Consumer demand and regulatory insistence on a range of safeguards for raising livestock in ways deemed sustainable and humane are causing rapid changes in the food system. Moreover, from using fertiliser to pesticides, farmers have to be mindful of a complex, growing web of regulations. Countries in which the ethical treatment of workers has been legislated may, at times, find themselves at a disadvantage when trading on international markets against countries with weak labour laws. In this session, the focus will be on identifying those actions the farming and agribusiness sectors need to follow to find a compromise between operating profitably, while taking into full consideration their ethical and environmental responsibilities.

Some topics to be discussed:
• What are some of the dynamics of fair trade?
• What are the trends driving growth in the retail food space and consumer demand?
• Should farmers and agribusiness owners be compensated for their environmental stewardship?
• How do we curb food waste?
• Is the use of biotechnology in environmentally sustainable farming a benefit or disadvantage?
• How do we ensure a fair playing field in terms of labour legislation in global agriculture?

16:20 – 16:40: Guest Speaker 3: ENS – Law Firm (Speaker TBC)
16:45 – 17:05: Speaker 3 TBC
Topic: Markets for SME producers
17:15 – 18:00: PANEL DISCUSSION 3
Session Moderator: TBC
Panellists: TBC
Session Sponsor:

18:00 – 18:10: Summary & closing remarks by Conference Chairman, Marthinus Kotzé
18:10 – 18:15: Invitation to Conference Dinner: Nico Groenewald, Dinner Host
End of Conference Day 1

Evening Function
Standard Bank Gala Dinner
18:30 – 19:00: Pre-drinks in foyer (Assembly 5)
19:00 – 23:00: Conference Dinner and music entertainment
Dinner Sponsor: STANDARD BANK

PROGRAM DAY 2, Thursday 19 July 2018
07:00 – 08:45: Registration
09:00: Welcoming address, Denene Erasmus, Editor Farmer`s Weekly
09:10 – 09:15: Introduction by Conference Chairman, Marthinus Kotzé
09:15 – 10:00: Keynote Speaker 1: TBC
Topic: How does local currency risk affect agribusiness investors and how can it be managed from risk to competitive advantage?

10:00 – 10:25: TEA BREAK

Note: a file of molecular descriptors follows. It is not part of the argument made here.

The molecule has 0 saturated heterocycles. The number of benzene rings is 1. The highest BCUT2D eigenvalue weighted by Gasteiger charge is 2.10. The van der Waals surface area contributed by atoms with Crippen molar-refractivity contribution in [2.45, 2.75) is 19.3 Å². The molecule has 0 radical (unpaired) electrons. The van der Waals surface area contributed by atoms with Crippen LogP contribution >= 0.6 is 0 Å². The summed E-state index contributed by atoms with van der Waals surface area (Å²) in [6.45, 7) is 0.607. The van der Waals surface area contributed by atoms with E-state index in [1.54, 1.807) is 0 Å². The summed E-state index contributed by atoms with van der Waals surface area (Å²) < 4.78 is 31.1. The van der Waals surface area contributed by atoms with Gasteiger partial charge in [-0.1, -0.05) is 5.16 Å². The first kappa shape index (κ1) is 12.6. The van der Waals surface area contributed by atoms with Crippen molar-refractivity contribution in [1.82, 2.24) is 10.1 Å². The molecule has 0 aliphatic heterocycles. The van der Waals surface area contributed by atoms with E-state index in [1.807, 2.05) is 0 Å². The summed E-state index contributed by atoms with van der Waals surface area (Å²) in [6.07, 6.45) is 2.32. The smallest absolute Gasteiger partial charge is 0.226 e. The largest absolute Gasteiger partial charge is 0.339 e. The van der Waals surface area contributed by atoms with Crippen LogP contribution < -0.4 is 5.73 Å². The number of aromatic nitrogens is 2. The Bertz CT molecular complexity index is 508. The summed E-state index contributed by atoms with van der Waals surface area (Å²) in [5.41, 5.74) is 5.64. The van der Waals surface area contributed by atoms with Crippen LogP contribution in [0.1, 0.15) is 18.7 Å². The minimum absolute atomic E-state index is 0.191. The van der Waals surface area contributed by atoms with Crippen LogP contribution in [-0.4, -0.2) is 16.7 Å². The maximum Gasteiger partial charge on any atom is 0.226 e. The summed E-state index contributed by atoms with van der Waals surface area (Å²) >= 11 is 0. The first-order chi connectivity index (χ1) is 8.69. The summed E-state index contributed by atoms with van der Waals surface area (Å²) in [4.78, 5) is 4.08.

Session 4: Towards a fairer, freer and friendlier trading environment
The global agricultural trading environment is perhaps one of the most competitive economic systems in the world. While certain systems are in place to ensure that business is done as freely and fairly as possible, the perception still exists that some countries are, as George Orwell writes, “more equal than others”. This session will explore some of the dynamics in international trade, and how they relate to Africa. Does the market offer enough protection, without being protectionist, for developing countries to really trade on a fair footing with the developed world?

Some topics to be discussed:
• What is the role of foreign investment in the growth and development of Africa`s agribusiness sector, and how do we ensure these investments hold as much benefit for Africa as for foreign investors?
• What policy developments are needed to support fairer and freer agricultural trade across borders in Africa?
• Is the World Trade Organization still functioning effectively in its role to ensure countries are equally prohibited from imposing restrictive trade policies?

10:30 – 11:00: Guest Speaker 4: TBC
11:00 – 11:20: Dr John Purchase, CEO AGBIZ South Africa
Session Moderator: Denene Erasmus, Editor Farmer`s Weekly
Dr John Purchase
Other Panellists TBC
Session Sponsor:

12:30 – 12:40: Conference Summary, Conference Chairman, Marthinus Kotzé
12:40- 12:45: Prayer for Africa, Dr Theo de Jager, President of the World Farmers Organisation
12:45 – 13:00: Closing Remarks, Denene Erasmus, Farmer`s Weekly – Conference Hosts

13:00 – 14:30: NETWORKING LUNCH

Subject to changes